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Help! Benefits of (feral) cats!

post #1 of 8
Thread Starter 
Hi, could anyone help me out? What are the benefits of feral cats, aside from keeping the vermin population down?? Basically, need help on educating ignorant, cat hating people about cats. Thanks!
post #2 of 8
There are people in the world who do not see any benefits to feral cats. They see them as diseased, dirty, a pest, and say they decimate wildlife- which is a bunch of hogwash.

Here is a website to help you:
post #3 of 8
Thread Starter 
Thanks Hissy! Do you happen to know more websites like this?
post #4 of 8
Originally Posted by Jalapeno
Thanks Hissy! Do you happen to know more websites like this?

(I own 2 feral kittens so I have a lot of info about them).
post #5 of 8
Actually, feral cats are very useful. My yard as well as my entire neighborhood has no snakes, lizards, or bugs big enough to eat. They also act as watchcats, because when someone comes around, they scatter. They also have alerted me to some problems, such as water leaking.

It certainly is all worth it, when you call them by name, and have them stop, look at you and give you a happy, sleenky-eyed look because they are well fed, well watered, safe and happy.
post #6 of 8
I think it would be cool to have colony of feral cats.
post #7 of 8
Feral cats are living beings who deserve to be allowed to live. Some human threw away cats, unspayed, or unneutered. The cats did not appear by themselves.
If a decent, caring human will take responsability to try to care for the ferals, they should be supported. The cats can be spayed, neutered, given basic health care. They can be fed, and allowed to live out their lives in peace.

I am out in the country. I think the outside cats have better lives than the inside cats. The outside guys hunt, travel, interact. The only reason my inside guys stay in is the knowledge that their life spans will be longer. But they often sit in the window and dream of hunting a bird (or bug) outside. The outside cats never peer in longingly!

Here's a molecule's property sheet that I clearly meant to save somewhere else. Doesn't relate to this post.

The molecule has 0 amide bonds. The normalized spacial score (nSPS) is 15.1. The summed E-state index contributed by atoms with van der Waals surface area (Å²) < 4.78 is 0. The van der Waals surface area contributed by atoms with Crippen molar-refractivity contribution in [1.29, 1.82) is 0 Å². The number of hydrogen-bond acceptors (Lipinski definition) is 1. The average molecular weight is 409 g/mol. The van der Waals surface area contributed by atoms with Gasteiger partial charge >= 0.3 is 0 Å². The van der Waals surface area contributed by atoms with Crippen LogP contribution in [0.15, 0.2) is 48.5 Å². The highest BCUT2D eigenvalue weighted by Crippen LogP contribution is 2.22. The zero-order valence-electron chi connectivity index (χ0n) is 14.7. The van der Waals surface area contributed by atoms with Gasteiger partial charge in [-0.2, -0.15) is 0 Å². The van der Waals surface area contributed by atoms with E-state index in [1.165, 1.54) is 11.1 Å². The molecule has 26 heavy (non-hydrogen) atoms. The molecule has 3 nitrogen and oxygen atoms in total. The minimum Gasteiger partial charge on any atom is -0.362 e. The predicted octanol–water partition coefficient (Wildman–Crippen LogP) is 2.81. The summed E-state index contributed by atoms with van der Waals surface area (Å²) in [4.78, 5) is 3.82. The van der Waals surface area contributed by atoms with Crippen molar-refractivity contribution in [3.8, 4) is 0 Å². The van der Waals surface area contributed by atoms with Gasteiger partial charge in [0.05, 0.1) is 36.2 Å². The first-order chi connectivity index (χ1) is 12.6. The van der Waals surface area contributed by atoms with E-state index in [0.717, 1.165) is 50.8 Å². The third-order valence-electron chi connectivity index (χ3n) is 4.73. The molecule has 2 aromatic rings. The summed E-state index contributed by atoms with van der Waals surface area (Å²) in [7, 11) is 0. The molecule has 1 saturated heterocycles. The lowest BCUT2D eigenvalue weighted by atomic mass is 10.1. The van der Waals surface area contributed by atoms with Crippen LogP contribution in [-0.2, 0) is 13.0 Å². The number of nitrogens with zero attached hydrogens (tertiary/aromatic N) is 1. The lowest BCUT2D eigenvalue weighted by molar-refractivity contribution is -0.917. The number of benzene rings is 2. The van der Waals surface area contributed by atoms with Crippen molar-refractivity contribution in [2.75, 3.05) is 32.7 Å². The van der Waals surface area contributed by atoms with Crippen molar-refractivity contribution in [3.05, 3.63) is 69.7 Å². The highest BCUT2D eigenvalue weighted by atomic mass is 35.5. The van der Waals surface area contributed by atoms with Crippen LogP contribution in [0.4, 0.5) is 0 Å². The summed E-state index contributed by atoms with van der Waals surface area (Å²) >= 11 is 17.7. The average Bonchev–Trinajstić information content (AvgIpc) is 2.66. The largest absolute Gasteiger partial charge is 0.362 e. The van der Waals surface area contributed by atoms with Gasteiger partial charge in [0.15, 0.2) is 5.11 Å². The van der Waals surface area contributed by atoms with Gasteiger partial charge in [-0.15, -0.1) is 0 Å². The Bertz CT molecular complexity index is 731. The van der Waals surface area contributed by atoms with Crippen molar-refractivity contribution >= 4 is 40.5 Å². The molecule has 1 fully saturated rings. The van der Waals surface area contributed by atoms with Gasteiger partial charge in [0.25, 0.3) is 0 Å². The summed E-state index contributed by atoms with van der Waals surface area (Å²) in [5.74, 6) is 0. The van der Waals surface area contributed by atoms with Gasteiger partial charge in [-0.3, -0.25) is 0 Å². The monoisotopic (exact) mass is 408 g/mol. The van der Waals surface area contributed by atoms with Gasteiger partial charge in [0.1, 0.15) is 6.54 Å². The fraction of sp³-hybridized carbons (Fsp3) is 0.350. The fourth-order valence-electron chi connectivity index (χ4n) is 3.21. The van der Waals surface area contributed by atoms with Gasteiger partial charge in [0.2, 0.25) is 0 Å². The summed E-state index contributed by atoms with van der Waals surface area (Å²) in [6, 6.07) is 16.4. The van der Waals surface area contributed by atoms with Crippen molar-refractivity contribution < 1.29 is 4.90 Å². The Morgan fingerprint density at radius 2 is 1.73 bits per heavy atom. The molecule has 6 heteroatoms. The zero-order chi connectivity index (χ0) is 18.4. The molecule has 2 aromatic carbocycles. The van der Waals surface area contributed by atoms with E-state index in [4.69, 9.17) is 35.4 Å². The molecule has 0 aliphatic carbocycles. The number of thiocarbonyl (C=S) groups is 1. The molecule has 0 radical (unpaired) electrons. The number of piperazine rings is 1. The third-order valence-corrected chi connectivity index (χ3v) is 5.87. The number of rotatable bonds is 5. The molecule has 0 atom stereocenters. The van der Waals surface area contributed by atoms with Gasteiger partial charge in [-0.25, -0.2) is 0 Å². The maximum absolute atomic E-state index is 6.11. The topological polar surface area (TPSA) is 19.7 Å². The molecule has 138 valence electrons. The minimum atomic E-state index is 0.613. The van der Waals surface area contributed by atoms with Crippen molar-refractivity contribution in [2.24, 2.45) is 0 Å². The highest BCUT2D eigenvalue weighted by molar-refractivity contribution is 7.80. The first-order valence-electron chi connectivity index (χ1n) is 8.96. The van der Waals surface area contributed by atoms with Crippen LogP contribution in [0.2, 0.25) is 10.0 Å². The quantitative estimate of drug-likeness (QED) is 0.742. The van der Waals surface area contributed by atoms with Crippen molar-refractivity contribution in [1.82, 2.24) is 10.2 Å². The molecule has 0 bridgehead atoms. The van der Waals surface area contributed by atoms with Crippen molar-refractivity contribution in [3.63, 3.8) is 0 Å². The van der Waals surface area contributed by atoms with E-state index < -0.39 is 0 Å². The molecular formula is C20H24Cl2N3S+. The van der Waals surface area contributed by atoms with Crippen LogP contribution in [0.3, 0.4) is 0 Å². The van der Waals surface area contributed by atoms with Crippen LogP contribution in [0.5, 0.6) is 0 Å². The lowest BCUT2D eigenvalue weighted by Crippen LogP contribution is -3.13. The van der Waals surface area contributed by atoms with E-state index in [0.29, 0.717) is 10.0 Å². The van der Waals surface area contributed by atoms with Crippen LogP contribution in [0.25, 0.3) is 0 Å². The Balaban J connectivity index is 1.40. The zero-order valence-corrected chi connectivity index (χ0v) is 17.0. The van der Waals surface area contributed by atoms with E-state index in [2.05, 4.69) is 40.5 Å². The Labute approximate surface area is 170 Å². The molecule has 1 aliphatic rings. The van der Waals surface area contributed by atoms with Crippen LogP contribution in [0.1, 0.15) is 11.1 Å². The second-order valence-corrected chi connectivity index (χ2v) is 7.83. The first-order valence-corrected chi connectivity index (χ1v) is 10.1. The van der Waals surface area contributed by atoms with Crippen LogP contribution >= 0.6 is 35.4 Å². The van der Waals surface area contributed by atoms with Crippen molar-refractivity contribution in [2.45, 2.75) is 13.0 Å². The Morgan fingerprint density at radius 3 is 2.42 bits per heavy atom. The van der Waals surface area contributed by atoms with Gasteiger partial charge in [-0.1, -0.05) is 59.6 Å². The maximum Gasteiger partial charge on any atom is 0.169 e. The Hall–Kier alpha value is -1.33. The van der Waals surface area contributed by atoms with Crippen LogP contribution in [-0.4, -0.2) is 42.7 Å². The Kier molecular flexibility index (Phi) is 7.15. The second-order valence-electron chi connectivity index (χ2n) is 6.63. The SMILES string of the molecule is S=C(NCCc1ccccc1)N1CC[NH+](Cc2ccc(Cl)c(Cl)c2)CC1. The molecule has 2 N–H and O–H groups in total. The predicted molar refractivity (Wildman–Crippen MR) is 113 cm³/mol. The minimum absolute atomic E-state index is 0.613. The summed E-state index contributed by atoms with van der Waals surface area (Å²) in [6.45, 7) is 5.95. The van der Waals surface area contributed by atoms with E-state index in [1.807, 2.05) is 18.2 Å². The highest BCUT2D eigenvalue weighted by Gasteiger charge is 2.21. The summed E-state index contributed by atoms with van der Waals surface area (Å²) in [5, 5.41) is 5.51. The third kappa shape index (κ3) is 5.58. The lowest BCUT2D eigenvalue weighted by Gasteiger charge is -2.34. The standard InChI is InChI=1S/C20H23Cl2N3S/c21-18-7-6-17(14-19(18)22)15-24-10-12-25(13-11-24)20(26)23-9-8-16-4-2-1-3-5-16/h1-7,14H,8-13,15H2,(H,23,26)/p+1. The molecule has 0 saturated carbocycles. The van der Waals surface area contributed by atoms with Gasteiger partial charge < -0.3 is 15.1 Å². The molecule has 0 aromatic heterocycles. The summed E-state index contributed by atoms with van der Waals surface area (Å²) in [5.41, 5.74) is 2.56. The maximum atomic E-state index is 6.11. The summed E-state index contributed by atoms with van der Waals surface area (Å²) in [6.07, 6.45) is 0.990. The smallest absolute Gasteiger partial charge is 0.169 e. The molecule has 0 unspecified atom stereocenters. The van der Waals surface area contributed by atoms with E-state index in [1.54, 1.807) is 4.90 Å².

Good luck educating the heartless, uncaring people. You will need lots of patience!
post #8 of 8
There is an arguable benefit to a managed colony. Cats are territorial, so they tend to protect their area and their food source. When I started doing TNR a few years ago, we had animal control and some neighbors trapping our numerous feral cats and having them euthanized. The sum result? More cats, year after year, and none of those cats were spayed, neutered, or vaccinated. In the spring, I'd see as many as 8 cats at a time in our parking lot. They'd keep breeding, and the part-time trappers were only maintaining the numbers -- not really putting a dent in the population because the remaining cats would keep breeding.

We started doing TNR on feral cats. As concerned volunteers, we were religious about it. About 40% went to adoptions. Another 40% were spayed, vaccinated and released. And about 20% either disappeared on their own or had to be put to sleep because of disease, etc...

Now, from about 30 cats and kittens, we're down to about 4-6 "regulars" in one colony. In the past year, I've seen one or two traveling strays, but they come and go. In our direct colony, we've seen no new kittens. In neighboring colonies, we've seen only a few kittens in two years.

That was a DRAMATIC decrease from a few years before. I've watched these remaining cats chase off new cats. If we removed these vaccinated, spayed ferals, the other cats -- unspayed and unvaccinated -- would probably move in.

So which is better? Having a small number of spayed/neutered and vaccinated cats in a managed colony, or remove those and have unspayed, unvaccinated, unneutered cats move in?

Reason Two: our TNR and animal rescue groups are made up of all volunteers. They're responsible for spaying/neutering, managing, and controlling hundreds of animals every year. If other people are having the animals killed, then what's the incentive for the TNR groups to continue with their work? The truth is that the volunteers are much more effective at maintaining and reducing populations than part-time animal control operations. And they often pay for their efforts with donations, rather than community taxes.

Reason Three: Most people like animals, or will tolerate them. When doing TNR, you're much more likely to get homeowners to cooperate with you (and let you trap on their property) if you tell them you're having the cats spayed, neutered and vaccinated. If people think the animals will be killed, they're less likely to help -- so those cats keep breeding. Another reason why TNR works better than "kill" control.
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